Wild child

Jeep’s mi­cro-SUV goes where oth­ers fear to tread

The Courier-Mail - Motoring - - Front Page - CRAIG DUFF

RENE­GADES are al­ways a prob­lem, as the fast-grow­ing mi­cro-SUV seg­ment is about to dis­cover.

Jeep’s take on the baby cross­over adopts the same high-rid­ing hatch for­mula as its ri­vals but then ups the ante with a Trail­hawk ver­sion that com­bines com­pact di­men­sions with se­ri­ous off-road prow­ess.

Jeep ac­knowl sedges that most cars in this class are front­drive, which is why it has 2WD ver­sions to help cut the price, along with all-wheel drive vari­ants for those who want to step up in per­for­mance and ride height.

Be­ing Jeep, it also has a true four-wheel drive that will clam­ber up steep slopes, ford streams and rock-hop with the best of them.

The squared-off two-box body has the head and legroom to take four adults in com­fort, backed by a de­cent 351L cargo area and an ex­u­ber­ant twotoned in­te­rior with metal bezels on most of the dash con­trols and a seven-inch dig­i­tal driver’s dis­play. No sur­prise that Jeep is chas­ing “youth­ful and ad­ven­tur­ous” cus­tomers with this ve­hi­cle.


The Rene­gade is go­ing to be a prob­lem child for Jeep Australia in terms of pric­ing, for a cou­ple of rea­sons.

The Aussie dollar’s decline against the green­back and euro (the Amer­i­can brand’s new­est car is made in Italy along­side the Fiat 500X) won’t do it any favours when it comes time to set prices be­fore the Oc­to­ber launch.

Just as trou­ble­some is the stable­mate Pa­triot, now $25,500 drive-away.

The Rene­gade is a demon­stra­bly bet­ter car than the Pa­triot in ev­ery area, from driv­ing dy­nam­ics to in­te­rior de­sign, so it is hard to see this light SUV be­ing priced be­low the larger Pa­triot. That will give the im­pres­sion that the Pa­triot and sim­i­larly sized Compass are be­yond their useby date, even though a re­place­ment for the pair isn’t due un­til 2017.

In the US the base Rene­gade Sport front-driver sells for $US18,990, climb­ing to $US26,990 for the top-spec Trail­hawk 4WD. A straight cur­rency con­ver­sion equates to $24,400-$34,700.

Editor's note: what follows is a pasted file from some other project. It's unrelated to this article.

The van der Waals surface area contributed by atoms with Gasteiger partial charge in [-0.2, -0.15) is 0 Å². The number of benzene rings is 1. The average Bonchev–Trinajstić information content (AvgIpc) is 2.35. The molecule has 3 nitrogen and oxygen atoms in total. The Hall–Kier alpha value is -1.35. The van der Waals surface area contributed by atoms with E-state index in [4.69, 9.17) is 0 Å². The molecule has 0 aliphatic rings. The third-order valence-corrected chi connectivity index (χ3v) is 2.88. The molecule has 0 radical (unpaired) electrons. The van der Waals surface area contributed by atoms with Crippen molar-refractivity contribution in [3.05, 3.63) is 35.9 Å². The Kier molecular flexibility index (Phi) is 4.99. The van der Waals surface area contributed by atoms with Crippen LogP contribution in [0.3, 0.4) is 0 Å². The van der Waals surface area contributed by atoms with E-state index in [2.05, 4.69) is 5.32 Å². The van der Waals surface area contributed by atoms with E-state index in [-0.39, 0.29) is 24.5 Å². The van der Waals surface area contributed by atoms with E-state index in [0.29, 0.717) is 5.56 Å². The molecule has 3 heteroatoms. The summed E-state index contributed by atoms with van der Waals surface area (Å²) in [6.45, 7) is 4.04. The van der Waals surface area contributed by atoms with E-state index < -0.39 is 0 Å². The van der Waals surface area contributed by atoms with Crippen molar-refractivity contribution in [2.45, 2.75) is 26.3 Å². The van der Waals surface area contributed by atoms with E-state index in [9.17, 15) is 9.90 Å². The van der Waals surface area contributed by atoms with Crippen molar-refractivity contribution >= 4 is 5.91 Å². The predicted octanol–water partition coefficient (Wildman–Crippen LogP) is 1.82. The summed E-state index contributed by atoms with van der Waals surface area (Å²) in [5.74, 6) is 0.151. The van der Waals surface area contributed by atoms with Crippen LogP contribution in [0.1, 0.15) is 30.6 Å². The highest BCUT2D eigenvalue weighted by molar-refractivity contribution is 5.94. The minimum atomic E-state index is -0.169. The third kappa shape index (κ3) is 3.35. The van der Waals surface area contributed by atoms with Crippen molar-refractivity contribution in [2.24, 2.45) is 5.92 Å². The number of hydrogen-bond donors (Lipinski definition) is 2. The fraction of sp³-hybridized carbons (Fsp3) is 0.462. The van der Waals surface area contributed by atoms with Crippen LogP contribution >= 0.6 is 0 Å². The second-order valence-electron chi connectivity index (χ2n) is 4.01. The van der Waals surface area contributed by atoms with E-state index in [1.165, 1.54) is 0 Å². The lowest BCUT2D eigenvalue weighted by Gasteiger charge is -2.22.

Ri­vals such as the Nis­san Juke and Peu­geot 2008 start at about $22,000, while the Skoda Yeti is $23,490 and the Holden Trax costs from $23,990.

The Jeep has a higher qual­ity in­te­rior with smart use of soft­touch sur­faces, a range of dig­i­tal dis­play sizes and an airi­ness the com­pe­ti­tion can’t match, an­other span­ner in the pric­ing works.


A front-drive Rene­gade Sport with 1.4-litre turbo en­gine and six-speed man­ual was the ap­pe­tiser in the mod­els rolled out for me­dia testing in the hills around San Jose. Not many peo­ple will buy it but those who do will have the per­for­mance pick of the lit­ter.

The en­gine wants to rev and does its best work from above 2500rpm. As the torque cham­pion of the petrol en­gines, it eas­ily over­comes the base Rene­gade’s rel­a­tively hefty weight of 1381kg and doesn’t need as many gear shifts, even on de­cent in­clines with tight turns.

The Australia line-up is ex­pected to start with a man­ual

Those who buy the 1.4-litre turbo with sixspeed man­ual will have the pick of the per­for­mance lit­ter

1.6-litre, largely to keep a lid on costs. The US doesn’t get this vari­ant, so we’ve yet to drive it. The out­puts won’t chal­lenge the turbo sib­ling for ac­cel­er­a­tion times.

The Limited and Trail­hawk use a 2.4-litre four-cylin­der matched to the best ex­am­ple of Jeep’s nine-speed we’ve driven yet. Good thing, too, as the en­gine it­self doesn’t feel like a head­line act.

Much im­proved on up­shifts, the auto can still hes­i­tate be­fore de­cid­ing how many ra­tios to kick down in re­sponse to right­foot pres­sure.

The ride is sportier than regular light SUVs, to the point where it can be tire­some on badly bro­ken or ridged sur­faces. The up­side is that body roll and float­i­ness are all but elim­i­nated.

Grip is no­tice­ably ab­sent, though, so most own­ers aren’t likely to push the Rene­gade too hard. Given how well the sus­pen­sion works and the so­lid­ity of the body — this ve­hi­cle uses the great­est pro­por­tion of high-ten­sile steel of any Jeep — the tyres are the ob­vi­ous cul­prit and I’d be try­ing bet­ter af­ter­mar­ket hoops to im­prove its con­tact on bi­tu­men.

The elec­tric steer­ing is di­rect and has de­cent heft but is largely life­less. An elec­tric park brake is more user-friendly and has freed up space in the cen­tre con­sole for a pair of full-sized cupholders.

The MySky re­mov­able roof pan­els, a nod to the Wran­gler’s top-down abil­ity, stow in a bag be­neath the boot floor.

Off the beaten track, the regular all-wheel drive mod­els en­joy 200mm of ground clear­ance, backed by Jeep’s Se­lec-Ter­rain drive mode setup that op­ti­mises steer­ing, shift points, throt­tle map­ping and sta­bil­ity con­trol in­ter­ven­tion for var­i­ous sur­faces.

It eats gravel roads and mud with ease. The plas­tic cladding around the lower body and wheel arches is there for prac­ti­cal rather than dec­o­ra­tive pur­poses.

The Trail­hawk takes of­froad­ing to the next level, with a low-speed crawl abil­ity, an ex­tra off-road mode, hill de­scent con­trol and 220mm of clear­ance backed by 205mm of wheel ar­tic­u­la­tion and de­cent ap­proach/de­par­ture an­gles.


Apart from driver ap­pre­hen­sion, lit­tle will slow this lit­tle off-roader down.

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